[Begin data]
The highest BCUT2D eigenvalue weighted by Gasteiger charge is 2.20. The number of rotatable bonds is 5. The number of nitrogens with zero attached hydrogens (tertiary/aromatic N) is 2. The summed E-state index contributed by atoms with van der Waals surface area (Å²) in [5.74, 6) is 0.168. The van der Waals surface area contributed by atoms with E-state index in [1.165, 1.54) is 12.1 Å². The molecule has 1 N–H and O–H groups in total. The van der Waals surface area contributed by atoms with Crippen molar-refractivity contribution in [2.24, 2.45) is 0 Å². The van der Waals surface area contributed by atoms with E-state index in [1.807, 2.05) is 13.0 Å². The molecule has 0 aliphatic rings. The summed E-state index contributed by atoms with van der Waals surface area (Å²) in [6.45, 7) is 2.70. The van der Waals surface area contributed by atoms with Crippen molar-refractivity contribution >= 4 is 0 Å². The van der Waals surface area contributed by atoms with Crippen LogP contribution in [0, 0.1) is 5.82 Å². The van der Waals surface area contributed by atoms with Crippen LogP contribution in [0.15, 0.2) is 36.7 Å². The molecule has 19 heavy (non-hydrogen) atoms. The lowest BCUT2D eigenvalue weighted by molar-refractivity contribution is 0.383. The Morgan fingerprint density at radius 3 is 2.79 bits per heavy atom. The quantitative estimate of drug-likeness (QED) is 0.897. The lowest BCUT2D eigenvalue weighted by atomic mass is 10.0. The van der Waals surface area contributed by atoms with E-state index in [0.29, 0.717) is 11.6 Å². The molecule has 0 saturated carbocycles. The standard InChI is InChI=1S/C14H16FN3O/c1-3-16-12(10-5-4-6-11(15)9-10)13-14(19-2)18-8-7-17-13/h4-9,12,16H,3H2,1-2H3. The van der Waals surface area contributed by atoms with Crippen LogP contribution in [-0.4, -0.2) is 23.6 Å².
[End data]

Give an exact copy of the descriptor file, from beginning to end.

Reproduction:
The highest BCUT2D eigenvalue weighted by Gasteiger charge is 2.20. The number of rotatable bonds is 5. The number of nitrogens with zero attached hydrogens (tertiary/aromatic N) is 2. The summed E-state index contributed by atoms with van der Waals surface area (Å²) in [5.74, 6) is 0.168. The van der Waals surface area contributed by atoms with E-state index in [1.165, 1.54) is 12.1 Å². The molecule has 1 N–H and O–H groups in total. The van der Waals surface area contributed by atoms with Crippen molar-refractivity contribution in [2.24, 2.45) is 0 Å². The van der Waals surface area contributed by atoms with E-state index in [1.807, 2.05) is 13.0 Å². The molecule has 0 aliphatic rings. The summed E-state index contributed by atoms with van der Waals surface area (Å²) in [6.45, 7) is 2.70. The van der Waals surface area contributed by atoms with Crippen molar-refractivity contribution >= 4 is 0 Å². The van der Waals surface area contributed by atoms with Crippen LogP contribution in [0, 0.1) is 5.82 Å². The van der Waals surface area contributed by atoms with Crippen LogP contribution in [0.15, 0.2) is 36.7 Å². The molecule has 19 heavy (non-hydrogen) atoms. The lowest BCUT2D eigenvalue weighted by molar-refractivity contribution is 0.383. The Morgan fingerprint density at radius 3 is 2.79 bits per heavy atom. The quantitative estimate of drug-likeness (QED) is 0.897. The lowest BCUT2D eigenvalue weighted by atomic mass is 10.0. The van der Waals surface area contributed by atoms with E-state index in [0.29, 0.717) is 11.6 Å². The molecule has 0 saturated carbocycles. The standard InChI is InChI=1S/C14H16FN3O/c1-3-16-12(10-5-4-6-11(15)9-10)13-14(19-2)18-8-7-17-13/h4-9,12,16H,3H2,1-2H3. The van der Waals surface area contributed by atoms with Crippen LogP contribution in [-0.4, -0.2) is 23.6 Å².